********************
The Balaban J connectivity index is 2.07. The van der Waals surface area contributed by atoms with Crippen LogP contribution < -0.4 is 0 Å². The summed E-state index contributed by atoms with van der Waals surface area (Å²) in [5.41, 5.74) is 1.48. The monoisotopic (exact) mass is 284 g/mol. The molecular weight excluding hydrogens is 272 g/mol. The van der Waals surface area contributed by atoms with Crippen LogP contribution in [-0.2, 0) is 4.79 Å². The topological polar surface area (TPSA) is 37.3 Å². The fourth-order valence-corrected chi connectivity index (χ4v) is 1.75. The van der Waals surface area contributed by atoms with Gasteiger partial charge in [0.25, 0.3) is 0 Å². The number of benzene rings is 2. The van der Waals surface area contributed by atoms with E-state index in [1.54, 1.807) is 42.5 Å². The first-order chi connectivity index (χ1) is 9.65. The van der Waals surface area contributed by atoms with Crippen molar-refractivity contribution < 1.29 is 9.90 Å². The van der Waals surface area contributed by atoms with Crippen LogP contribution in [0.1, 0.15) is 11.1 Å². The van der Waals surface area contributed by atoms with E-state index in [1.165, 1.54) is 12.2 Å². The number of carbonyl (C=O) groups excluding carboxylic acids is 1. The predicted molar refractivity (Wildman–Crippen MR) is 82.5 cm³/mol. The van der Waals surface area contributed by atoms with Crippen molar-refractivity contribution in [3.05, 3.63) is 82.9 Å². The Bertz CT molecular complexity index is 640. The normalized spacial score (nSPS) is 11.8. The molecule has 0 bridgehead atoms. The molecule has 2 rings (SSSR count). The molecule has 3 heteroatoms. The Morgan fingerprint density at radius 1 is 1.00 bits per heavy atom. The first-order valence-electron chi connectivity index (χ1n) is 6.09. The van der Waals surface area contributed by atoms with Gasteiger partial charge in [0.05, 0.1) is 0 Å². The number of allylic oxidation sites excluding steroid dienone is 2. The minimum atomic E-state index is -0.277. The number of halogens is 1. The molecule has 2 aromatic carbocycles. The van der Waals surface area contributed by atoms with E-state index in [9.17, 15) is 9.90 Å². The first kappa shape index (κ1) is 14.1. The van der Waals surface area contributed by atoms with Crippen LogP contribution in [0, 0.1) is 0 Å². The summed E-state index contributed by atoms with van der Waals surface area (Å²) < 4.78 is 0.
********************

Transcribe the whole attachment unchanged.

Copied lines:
The Balaban J connectivity index is 2.07. The van der Waals surface area contributed by atoms with Crippen LogP contribution < -0.4 is 0 Å². The summed E-state index contributed by atoms with van der Waals surface area (Å²) in [5.41, 5.74) is 1.48. The monoisotopic (exact) mass is 284 g/mol. The molecular weight excluding hydrogens is 272 g/mol. The van der Waals surface area contributed by atoms with Crippen LogP contribution in [-0.2, 0) is 4.79 Å². The topological polar surface area (TPSA) is 37.3 Å². The fourth-order valence-corrected chi connectivity index (χ4v) is 1.75. The van der Waals surface area contributed by atoms with Gasteiger partial charge in [0.25, 0.3) is 0 Å². The number of benzene rings is 2. The van der Waals surface area contributed by atoms with E-state index in [1.54, 1.807) is 42.5 Å². The first-order chi connectivity index (χ1) is 9.65. The van der Waals surface area contributed by atoms with Crippen molar-refractivity contribution < 1.29 is 9.90 Å². The van der Waals surface area contributed by atoms with Crippen LogP contribution in [0.1, 0.15) is 11.1 Å². The van der Waals surface area contributed by atoms with E-state index in [1.165, 1.54) is 12.2 Å². The number of carbonyl (C=O) groups excluding carboxylic acids is 1. The predicted molar refractivity (Wildman–Crippen MR) is 82.5 cm³/mol. The van der Waals surface area contributed by atoms with Crippen molar-refractivity contribution in [3.05, 3.63) is 82.9 Å². The Bertz CT molecular complexity index is 640. The normalized spacial score (nSPS) is 11.8. The molecule has 0 bridgehead atoms. The molecule has 2 rings (SSSR count). The molecule has 3 heteroatoms. The Morgan fingerprint density at radius 1 is 1.00 bits per heavy atom. The first-order valence-electron chi connectivity index (χ1n) is 6.09. The van der Waals surface area contributed by atoms with Gasteiger partial charge in [0.05, 0.1) is 0 Å². The number of allylic oxidation sites excluding steroid dienone is 2. The minimum atomic E-state index is -0.277. The number of halogens is 1. The molecule has 2 aromatic carbocycles. The van der Waals surface area contributed by atoms with E-state index in [9.17, 15) is 9.90 Å². The first kappa shape index (κ1) is 14.1. The van der Waals surface area contributed by atoms with Crippen LogP contribution in [0, 0.1) is 0 Å². The summed E-state index contributed by atoms with van der Waals surface area (Å²) < 4.78 is 0.